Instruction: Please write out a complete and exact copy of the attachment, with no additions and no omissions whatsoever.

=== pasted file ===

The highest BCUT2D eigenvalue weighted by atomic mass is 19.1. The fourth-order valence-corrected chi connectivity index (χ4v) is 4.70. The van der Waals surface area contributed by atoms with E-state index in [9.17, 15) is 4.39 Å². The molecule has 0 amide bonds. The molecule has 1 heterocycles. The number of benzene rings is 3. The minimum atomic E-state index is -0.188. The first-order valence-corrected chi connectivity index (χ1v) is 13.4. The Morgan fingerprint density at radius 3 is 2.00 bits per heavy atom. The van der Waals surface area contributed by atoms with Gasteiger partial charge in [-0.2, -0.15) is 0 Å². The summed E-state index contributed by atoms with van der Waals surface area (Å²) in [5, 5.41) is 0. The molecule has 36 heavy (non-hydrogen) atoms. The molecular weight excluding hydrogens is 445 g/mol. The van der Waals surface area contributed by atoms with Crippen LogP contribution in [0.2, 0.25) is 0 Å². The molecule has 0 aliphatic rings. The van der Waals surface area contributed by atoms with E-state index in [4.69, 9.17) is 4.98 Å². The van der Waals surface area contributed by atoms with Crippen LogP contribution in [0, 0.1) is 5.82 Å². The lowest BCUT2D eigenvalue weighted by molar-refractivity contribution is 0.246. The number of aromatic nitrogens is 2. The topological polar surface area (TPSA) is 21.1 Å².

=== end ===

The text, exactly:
The highest BCUT2D eigenvalue weighted by atomic mass is 19.1. The fourth-order valence-corrected chi connectivity index (χ4v) is 4.70. The van der Waals surface area contributed by atoms with E-state index in [9.17, 15) is 4.39 Å². The molecule has 0 amide bonds. The molecule has 1 heterocycles. The number of benzene rings is 3. The minimum atomic E-state index is -0.188. The first-order valence-corrected chi connectivity index (χ1v) is 13.4. The Morgan fingerprint density at radius 3 is 2.00 bits per heavy atom. The van der Waals surface area contributed by atoms with Gasteiger partial charge in [-0.2, -0.15) is 0 Å². The summed E-state index contributed by atoms with van der Waals surface area (Å²) in [5, 5.41) is 0. The molecule has 36 heavy (non-hydrogen) atoms. The molecular weight excluding hydrogens is 445 g/mol. The van der Waals surface area contributed by atoms with Crippen LogP contribution in [0.2, 0.25) is 0 Å². The molecule has 0 aliphatic rings. The van der Waals surface area contributed by atoms with E-state index in [4.69, 9.17) is 4.98 Å². The van der Waals surface area contributed by atoms with Crippen LogP contribution in [0, 0.1) is 5.82 Å². The lowest BCUT2D eigenvalue weighted by molar-refractivity contribution is 0.246. The number of aromatic nitrogens is 2. The topological polar surface area (TPSA) is 21.1 Å².